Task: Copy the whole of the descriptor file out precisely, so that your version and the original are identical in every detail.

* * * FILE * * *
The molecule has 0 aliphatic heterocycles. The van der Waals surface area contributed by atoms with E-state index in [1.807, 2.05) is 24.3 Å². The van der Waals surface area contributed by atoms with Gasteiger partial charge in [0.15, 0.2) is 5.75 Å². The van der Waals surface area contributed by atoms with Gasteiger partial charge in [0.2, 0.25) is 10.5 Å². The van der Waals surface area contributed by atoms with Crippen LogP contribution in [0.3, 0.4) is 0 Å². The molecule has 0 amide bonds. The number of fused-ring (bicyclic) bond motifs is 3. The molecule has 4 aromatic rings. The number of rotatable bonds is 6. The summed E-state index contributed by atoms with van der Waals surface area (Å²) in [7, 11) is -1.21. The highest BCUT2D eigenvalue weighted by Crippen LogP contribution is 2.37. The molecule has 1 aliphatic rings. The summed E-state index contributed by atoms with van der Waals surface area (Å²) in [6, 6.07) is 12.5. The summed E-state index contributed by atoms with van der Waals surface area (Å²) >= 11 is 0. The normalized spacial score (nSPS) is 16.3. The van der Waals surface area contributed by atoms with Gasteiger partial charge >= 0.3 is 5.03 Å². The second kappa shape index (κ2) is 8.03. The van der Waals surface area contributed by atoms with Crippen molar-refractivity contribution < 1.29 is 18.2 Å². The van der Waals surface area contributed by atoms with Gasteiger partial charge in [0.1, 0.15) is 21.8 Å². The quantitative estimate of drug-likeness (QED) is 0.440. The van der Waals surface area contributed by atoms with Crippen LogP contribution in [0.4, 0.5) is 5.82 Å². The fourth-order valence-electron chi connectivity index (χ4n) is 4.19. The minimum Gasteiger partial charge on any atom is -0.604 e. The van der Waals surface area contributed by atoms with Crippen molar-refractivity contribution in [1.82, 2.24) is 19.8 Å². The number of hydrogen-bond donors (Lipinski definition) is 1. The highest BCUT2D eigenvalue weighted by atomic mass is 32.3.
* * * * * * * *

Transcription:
The molecule has 0 aliphatic heterocycles. The van der Waals surface area contributed by atoms with E-state index in [1.807, 2.05) is 24.3 Å². The van der Waals surface area contributed by atoms with Gasteiger partial charge in [0.15, 0.2) is 5.75 Å². The van der Waals surface area contributed by atoms with Gasteiger partial charge in [0.2, 0.25) is 10.5 Å². The van der Waals surface area contributed by atoms with Crippen LogP contribution in [0.3, 0.4) is 0 Å². The molecule has 0 amide bonds. The number of fused-ring (bicyclic) bond motifs is 3. The molecule has 4 aromatic rings. The number of rotatable bonds is 6. The summed E-state index contributed by atoms with van der Waals surface area (Å²) in [7, 11) is -1.21. The highest BCUT2D eigenvalue weighted by Crippen LogP contribution is 2.37. The molecule has 1 aliphatic rings. The summed E-state index contributed by atoms with van der Waals surface area (Å²) in [6, 6.07) is 12.5. The summed E-state index contributed by atoms with van der Waals surface area (Å²) >= 11 is 0. The normalized spacial score (nSPS) is 16.3. The van der Waals surface area contributed by atoms with Gasteiger partial charge >= 0.3 is 5.03 Å². The second kappa shape index (κ2) is 8.03. The van der Waals surface area contributed by atoms with Crippen molar-refractivity contribution < 1.29 is 18.2 Å². The van der Waals surface area contributed by atoms with Gasteiger partial charge in [0.1, 0.15) is 21.8 Å². The quantitative estimate of drug-likeness (QED) is 0.440. The van der Waals surface area contributed by atoms with Crippen LogP contribution in [0.4, 0.5) is 5.82 Å². The fourth-order valence-electron chi connectivity index (χ4n) is 4.19. The minimum Gasteiger partial charge on any atom is -0.604 e. The van der Waals surface area contributed by atoms with Crippen molar-refractivity contribution in [1.82, 2.24) is 19.8 Å². The number of hydrogen-bond donors (Lipinski definition) is 1. The highest BCUT2D eigenvalue weighted by atomic mass is 32.3.